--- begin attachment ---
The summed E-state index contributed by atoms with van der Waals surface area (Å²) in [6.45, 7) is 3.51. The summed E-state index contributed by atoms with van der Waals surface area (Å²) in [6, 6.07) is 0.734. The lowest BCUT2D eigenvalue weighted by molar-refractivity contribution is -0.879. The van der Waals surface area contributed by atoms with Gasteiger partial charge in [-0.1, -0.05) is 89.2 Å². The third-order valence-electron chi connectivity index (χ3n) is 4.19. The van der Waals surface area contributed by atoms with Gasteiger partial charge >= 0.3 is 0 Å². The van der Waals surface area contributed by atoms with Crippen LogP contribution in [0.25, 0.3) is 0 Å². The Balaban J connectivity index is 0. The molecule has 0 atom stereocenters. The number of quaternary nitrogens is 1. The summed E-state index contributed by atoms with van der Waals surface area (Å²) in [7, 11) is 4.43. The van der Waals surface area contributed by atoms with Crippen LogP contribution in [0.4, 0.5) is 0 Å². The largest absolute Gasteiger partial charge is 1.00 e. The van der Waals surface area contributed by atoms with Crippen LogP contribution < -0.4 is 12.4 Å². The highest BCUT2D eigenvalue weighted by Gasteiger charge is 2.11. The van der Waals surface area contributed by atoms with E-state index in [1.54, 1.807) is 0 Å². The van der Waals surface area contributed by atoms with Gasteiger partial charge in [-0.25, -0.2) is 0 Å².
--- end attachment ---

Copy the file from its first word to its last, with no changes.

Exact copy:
The summed E-state index contributed by atoms with van der Waals surface area (Å²) in [6.45, 7) is 3.51. The summed E-state index contributed by atoms with van der Waals surface area (Å²) in [6, 6.07) is 0.734. The lowest BCUT2D eigenvalue weighted by molar-refractivity contribution is -0.879. The van der Waals surface area contributed by atoms with Gasteiger partial charge in [-0.1, -0.05) is 89.2 Å². The third-order valence-electron chi connectivity index (χ3n) is 4.19. The van der Waals surface area contributed by atoms with Gasteiger partial charge >= 0.3 is 0 Å². The van der Waals surface area contributed by atoms with Crippen LogP contribution in [0.25, 0.3) is 0 Å². The Balaban J connectivity index is 0. The molecule has 0 atom stereocenters. The number of quaternary nitrogens is 1. The summed E-state index contributed by atoms with van der Waals surface area (Å²) in [7, 11) is 4.43. The van der Waals surface area contributed by atoms with Crippen LogP contribution in [0.4, 0.5) is 0 Å². The largest absolute Gasteiger partial charge is 1.00 e. The van der Waals surface area contributed by atoms with Crippen LogP contribution < -0.4 is 12.4 Å². The highest BCUT2D eigenvalue weighted by Gasteiger charge is 2.11. The van der Waals surface area contributed by atoms with E-state index in [1.54, 1.807) is 0 Å². The van der Waals surface area contributed by atoms with Gasteiger partial charge in [-0.25, -0.2) is 0 Å².